Beekeepers appeal for help stopping invasive hornets

Golf club staff and members are well placed to help thwart the spread of an invasive hornet species that is threatening the honey bee population.

The British Beekeepers’ Association (BBKA) is appealing for help from golf clubs as it attempts to prevent the spread of an invasive species that has the potential to destroy populations of pollinators.

Working alongside Defra and the Non-Native Species Secretariat, the BBKA highlighted how numbers of Asian hornets increased dramatically last year — more were discovered than in the previous six years combined — and there are concerns the insect may soon become established in the UK.

Asian hornets are considered the greatest threat facing honey bees in a generation, as one hornet can consume up to 60 honey bees in a day. If native pollinators and insects are reduced, the ‘ecological disaster’ will have a huge impact on other wildlife species, as has already been seen in a number of European countries.

Furthermore, there is also a public health risk, as Asian hornets can be aggressively defensive of their nests if disturbed. Nests are often built low to the ground and can easily go undetected.

It is therefore important that people who enjoy outdoor spaces and engage in outdoor sports know how to identify and report any suspected sightings or nests and know how to keep themselves safe in the process.

The BBKA is spearheading a nationwide campaign of awareness and is encouraging as many people as possible to download the official Asian hornet app so suspected sightings can be logged. Experts from the Government’s National Bee Unit will then be notified and nearby nests traced and safely destroyed.

How to identify the Asian Hornet:

  • Body: generally dark in colour, black/dark brown
  • Rear: key feature is dark brown with a distinct yellow/mustard band
  • Waist: fine, bright yellow ‘belt’
  • Legs: brown upper part with distinct yellow lower leg, in fact it is often called the ‘yellow-legged hornet’
  • Head: black head with orange/yellow face
  • Shape: sleek, wasp/hornet-like as opposed bee-like, or fly-like, with large compound eyes
  • Size:  slightly smaller than the native European Hornet, but larger than the Common Wasp. Worker hornets measure up to 25mm, queens 33mm in length

Important guidance for outdoor workers

This advice is for anyone working outside, commercially, or privately, and applies to gardeners, tree surgeons, farmers, branch age contractors, roadside maintenance personnel, parks and gardens staff, footpath and countryside maintenance personnel.

  • Examine the area before you start work.
  • Look for any unusual insect activity or anything that could be a hornet’s nest.
  • If you suspect unusual insect activity or a nest, stop!
  • Stay at least 10 metres away and do not touch, disturb, or cause vibrations around a nest.
  • Report any possible hornet or nest sightings to the [email protected], or on the Asian Hornet Watch App (available to download on Android and iPhone)with a photo if safe to do so.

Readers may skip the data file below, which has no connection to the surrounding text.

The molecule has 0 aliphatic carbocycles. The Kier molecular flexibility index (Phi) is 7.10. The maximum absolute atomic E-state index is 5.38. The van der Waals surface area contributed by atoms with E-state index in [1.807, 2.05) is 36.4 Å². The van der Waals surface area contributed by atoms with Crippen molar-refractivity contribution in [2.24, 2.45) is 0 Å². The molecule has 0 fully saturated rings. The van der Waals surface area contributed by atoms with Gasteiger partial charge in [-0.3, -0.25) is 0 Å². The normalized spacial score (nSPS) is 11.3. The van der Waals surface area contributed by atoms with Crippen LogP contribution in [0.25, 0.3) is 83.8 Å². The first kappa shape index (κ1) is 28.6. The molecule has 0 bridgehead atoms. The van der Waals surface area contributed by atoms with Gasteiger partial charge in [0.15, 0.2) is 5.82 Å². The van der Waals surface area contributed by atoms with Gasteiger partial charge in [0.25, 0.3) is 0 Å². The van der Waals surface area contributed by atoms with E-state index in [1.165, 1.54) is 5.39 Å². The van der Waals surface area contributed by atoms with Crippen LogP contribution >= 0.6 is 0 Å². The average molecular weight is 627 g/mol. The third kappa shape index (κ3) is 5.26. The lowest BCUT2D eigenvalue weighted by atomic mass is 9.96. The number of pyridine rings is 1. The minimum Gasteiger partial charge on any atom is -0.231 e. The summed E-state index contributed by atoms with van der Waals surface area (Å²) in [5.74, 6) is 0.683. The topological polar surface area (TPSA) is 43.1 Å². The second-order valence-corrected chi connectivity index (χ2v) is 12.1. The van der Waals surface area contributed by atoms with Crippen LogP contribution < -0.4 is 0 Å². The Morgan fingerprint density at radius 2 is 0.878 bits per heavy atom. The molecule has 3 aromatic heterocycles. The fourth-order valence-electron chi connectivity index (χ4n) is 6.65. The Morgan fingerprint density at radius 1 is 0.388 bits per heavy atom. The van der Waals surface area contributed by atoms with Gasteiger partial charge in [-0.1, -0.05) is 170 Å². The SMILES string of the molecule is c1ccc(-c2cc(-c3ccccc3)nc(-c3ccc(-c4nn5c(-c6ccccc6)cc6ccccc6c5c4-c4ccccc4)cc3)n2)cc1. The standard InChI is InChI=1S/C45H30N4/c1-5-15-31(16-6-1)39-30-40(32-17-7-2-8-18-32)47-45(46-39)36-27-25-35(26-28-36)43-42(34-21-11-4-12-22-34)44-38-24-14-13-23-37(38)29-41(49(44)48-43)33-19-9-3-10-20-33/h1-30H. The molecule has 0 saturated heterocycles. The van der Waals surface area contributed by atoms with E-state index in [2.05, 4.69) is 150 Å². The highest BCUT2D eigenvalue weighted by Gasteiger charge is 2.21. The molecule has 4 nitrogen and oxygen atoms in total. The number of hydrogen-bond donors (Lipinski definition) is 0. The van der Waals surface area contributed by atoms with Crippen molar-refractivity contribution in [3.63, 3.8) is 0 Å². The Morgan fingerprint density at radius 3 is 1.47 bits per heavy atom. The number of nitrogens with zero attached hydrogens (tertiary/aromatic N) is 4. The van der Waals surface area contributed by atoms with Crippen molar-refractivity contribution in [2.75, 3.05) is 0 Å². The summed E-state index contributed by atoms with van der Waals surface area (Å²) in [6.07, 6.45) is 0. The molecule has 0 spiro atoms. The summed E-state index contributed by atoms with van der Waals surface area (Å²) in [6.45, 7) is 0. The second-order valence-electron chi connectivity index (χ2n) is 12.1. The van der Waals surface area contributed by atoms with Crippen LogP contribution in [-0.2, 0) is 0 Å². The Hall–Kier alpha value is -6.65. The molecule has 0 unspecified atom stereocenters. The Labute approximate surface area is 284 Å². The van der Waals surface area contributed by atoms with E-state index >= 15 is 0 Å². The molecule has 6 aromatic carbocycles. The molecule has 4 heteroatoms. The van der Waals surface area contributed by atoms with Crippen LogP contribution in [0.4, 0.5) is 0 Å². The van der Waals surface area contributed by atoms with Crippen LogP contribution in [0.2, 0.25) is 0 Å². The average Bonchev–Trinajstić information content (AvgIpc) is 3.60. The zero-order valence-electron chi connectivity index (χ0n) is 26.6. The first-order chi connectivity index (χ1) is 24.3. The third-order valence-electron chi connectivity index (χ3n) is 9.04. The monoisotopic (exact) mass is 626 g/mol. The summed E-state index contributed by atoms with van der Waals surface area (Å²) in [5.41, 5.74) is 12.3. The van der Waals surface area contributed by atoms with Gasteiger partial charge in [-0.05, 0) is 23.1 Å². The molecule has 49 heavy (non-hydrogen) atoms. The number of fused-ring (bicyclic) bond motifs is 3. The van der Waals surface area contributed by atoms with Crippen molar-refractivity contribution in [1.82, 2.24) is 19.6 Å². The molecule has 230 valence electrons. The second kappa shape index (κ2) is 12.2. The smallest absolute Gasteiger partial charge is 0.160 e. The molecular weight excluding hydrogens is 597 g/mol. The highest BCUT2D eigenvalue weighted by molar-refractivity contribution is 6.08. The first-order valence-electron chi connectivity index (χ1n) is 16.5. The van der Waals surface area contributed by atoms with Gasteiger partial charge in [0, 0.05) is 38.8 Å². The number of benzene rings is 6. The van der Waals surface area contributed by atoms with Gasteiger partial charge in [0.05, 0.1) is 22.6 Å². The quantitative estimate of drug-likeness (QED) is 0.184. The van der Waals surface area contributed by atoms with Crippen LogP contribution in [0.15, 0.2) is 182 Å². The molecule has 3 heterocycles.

Early in the season the nests may be the size of a tennis ball, and from late July the size of a football and larger, up to backpack size.

Nests during early season can be found around:

  • Brambles
  • Hedges
  • Building and roof spaces
  • Cliffs

Nests during late season can be found:

  • Usually high up in trees.
  • ….or all of the above.

They are usually well camouflaged amongst foliage and very difficult to see.

What to do if you see an Asian Hornet or a nest

Asian Hornets: Individuals do not tend to be aggressive. If you can, take a photo and send it in on the Asian Hornet App or to [email protected].

Nests: All suspected nests should be reported to the above addresses. You should never attempt to disturb, remove or treat them yourself. Asian Hornets have been known to defend their nest area aggressively.

What to do in the event of an Asian Hornet sting

Immediately move to a place of safety – one sting can lead to an aggressive reaction by more of the insects. Apply a cold compress or ice pack to the sting site. Elevate the sting area if possible. Avoid scratching.


  • A sting will usually cause a red, swollen lump. This may be painful and itchy, but symptoms should improve within a few hours to a few days.
  • Some people have a mild allergic reaction and a larger area around the sting may become swollen and painful.

Ask your pharmacist about painkillers, anti-itching creams and antihistamines.

Always seek medical advice if:

  • The sting is in the mouth, throat or near the eyes.
  • Fever, swollen glands for flu like symptoms develop.
  • Symptoms get worse or don’t improve.

Serious allergic reaction (anaphylaxis):

Anaphylactic shock is a serious condition and urgent medical assistance should be sought. Symptoms and how to deal with anaphylaxis are on the NHS website.

Click here to download an Asian hornet alert poster (1)

Click here to download an Asian hornet alert poster (2)

By GCMA Content Team

More from GCMA News